People are going mad over wobbly lines after VAR decision rules out Juan Mata goal
It was needlessly complicated.
Manchester United went into half-time 1-0 up against Huddersfield in today's FA Cup tie at the John Smith's stadium, but it could have been 2-0. We all thought United had doubled their lead before the referee put a finger to his ear and waited for the Video Assistant Referee Neil Swarbrick to help him clarify whether or not Juan Mata was offside.
It was a marginal call, hence the need to refer to VAR, but it seemed to be the right call. Just. However, the process taken the reach that conclusion was nothing short of farcical.
BT Sport pundits Paul Scholes and Robbie Savage were outraged by the decision, as well as the way it was made. Those wobbly lines you are seeing are what the Video Assistant Referee in a TV studio miles away was using to help him make a decision. Nobody can understand why they were not straight. If only there were a white line in close proximity to Juan Mata that they could use as a reference point to draw more straight lines.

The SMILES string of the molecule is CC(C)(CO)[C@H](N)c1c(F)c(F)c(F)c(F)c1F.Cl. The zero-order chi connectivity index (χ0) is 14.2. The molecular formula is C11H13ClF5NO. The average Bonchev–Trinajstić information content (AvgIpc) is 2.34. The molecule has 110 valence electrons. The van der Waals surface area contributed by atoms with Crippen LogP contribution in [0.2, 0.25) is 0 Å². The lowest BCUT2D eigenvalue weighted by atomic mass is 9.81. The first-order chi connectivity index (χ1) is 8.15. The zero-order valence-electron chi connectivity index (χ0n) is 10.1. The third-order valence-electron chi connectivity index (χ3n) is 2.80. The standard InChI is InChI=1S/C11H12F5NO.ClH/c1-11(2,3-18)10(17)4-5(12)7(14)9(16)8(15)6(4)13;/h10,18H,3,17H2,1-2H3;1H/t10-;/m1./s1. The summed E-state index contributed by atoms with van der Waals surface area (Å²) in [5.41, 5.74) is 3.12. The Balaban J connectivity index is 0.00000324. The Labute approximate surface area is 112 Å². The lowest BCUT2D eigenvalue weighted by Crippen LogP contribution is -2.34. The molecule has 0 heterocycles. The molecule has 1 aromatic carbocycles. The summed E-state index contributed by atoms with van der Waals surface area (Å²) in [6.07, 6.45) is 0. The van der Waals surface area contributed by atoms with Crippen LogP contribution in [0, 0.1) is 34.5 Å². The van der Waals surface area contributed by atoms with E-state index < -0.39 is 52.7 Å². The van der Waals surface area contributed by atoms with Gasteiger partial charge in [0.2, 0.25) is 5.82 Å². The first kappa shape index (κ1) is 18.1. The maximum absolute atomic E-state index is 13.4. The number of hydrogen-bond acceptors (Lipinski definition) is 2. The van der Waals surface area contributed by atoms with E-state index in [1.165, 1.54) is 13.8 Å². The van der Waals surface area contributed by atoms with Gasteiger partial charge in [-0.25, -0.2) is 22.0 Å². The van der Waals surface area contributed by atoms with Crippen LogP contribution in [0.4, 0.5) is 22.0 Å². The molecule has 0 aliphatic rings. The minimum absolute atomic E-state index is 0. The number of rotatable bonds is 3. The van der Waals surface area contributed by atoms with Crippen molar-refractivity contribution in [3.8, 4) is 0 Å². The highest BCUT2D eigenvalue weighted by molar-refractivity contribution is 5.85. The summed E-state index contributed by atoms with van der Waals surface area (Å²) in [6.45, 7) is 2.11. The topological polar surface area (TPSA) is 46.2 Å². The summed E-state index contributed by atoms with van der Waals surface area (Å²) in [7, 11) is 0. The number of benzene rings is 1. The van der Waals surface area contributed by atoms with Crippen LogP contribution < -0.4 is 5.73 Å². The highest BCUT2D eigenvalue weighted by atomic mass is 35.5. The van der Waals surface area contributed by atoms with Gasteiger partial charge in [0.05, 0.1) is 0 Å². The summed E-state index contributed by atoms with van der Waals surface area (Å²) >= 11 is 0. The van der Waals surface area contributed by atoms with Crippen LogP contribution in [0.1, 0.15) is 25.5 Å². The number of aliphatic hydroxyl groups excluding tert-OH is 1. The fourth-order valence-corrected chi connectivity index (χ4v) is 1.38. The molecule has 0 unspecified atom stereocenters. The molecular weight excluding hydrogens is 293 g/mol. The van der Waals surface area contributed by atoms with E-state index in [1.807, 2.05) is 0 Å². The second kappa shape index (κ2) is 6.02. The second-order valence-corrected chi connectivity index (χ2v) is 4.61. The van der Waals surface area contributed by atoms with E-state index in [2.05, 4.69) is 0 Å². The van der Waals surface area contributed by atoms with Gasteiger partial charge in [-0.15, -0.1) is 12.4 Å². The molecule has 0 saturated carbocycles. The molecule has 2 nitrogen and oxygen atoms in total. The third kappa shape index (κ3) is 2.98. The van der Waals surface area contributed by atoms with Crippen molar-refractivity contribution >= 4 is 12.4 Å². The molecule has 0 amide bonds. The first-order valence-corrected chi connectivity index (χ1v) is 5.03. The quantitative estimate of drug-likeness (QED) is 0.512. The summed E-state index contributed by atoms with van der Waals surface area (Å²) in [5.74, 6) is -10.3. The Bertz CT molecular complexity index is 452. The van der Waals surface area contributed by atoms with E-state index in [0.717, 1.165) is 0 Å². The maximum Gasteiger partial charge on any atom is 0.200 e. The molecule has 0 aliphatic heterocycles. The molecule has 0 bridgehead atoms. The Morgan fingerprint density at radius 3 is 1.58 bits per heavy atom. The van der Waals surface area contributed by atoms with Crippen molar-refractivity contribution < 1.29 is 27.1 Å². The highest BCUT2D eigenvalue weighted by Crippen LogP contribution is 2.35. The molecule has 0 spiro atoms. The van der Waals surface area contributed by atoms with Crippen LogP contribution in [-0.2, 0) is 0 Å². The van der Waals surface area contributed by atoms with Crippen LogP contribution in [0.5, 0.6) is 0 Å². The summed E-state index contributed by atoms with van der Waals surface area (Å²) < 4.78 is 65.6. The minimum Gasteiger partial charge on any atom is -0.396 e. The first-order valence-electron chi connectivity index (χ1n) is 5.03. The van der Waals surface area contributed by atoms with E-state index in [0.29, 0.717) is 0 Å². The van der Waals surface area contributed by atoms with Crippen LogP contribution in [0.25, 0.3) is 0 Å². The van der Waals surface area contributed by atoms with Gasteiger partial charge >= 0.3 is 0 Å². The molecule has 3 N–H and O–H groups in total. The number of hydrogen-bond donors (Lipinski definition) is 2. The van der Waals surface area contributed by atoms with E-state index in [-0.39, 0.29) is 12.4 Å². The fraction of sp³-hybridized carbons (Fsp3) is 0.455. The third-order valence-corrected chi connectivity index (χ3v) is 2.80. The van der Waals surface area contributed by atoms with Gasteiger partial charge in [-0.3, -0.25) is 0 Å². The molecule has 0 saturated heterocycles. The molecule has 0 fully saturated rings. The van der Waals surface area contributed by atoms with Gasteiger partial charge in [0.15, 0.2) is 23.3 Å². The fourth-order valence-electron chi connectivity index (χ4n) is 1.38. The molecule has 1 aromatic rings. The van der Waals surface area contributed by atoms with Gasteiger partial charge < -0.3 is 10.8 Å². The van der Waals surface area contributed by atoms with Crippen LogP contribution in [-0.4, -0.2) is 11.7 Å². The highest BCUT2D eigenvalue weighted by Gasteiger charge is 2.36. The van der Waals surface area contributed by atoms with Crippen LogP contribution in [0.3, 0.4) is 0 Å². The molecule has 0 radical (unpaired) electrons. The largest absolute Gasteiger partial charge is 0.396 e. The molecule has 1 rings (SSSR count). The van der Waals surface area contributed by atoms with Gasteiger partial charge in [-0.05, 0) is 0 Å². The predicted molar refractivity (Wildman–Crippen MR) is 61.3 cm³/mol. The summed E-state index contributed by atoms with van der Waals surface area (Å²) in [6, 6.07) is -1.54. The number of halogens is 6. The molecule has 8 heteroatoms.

This angered fans everywhere and brought more criticism on VAR and the way it's being implemented.
When your teacher wants you to draw a line under the date but you didn’t bring your ruler https://t.co/pKyzLE0rcn
— Sean Walsh (@SeanDZWalsh) February 17, 2018
To recap then: A perfectly good goal was scored, an age was taken to see what happened, the footage shows he's onside, someone added bent lines for no real reason and then the wrong decision was made. A farce. pic.twitter.com/adANQSg5LY
— Alex Shaw (@AlexShawTel) February 17, 2018
— MUNDIAL (@MundialMag) February 17, 2018
And then came the jokes.
— Kristian (@vonstrenginho) February 17, 2018
Clearly offside. pic.twitter.com/rcfuGnWdlZ
— Macca (@The_Paris_Angel) February 17, 2018
There's a lot to digest here. Firstly, Mata is marginally offside, but the lines used in the VAR studio does not help when reaching this conclusion.
The laws of the game state that a player is offside if "any part of the head, body or feet is nearer to the opponents’ goal line than both the ball and the second-last opponent."
So, that's that then. The VAR experiment continues to cause more controversy than it intended to get rid of.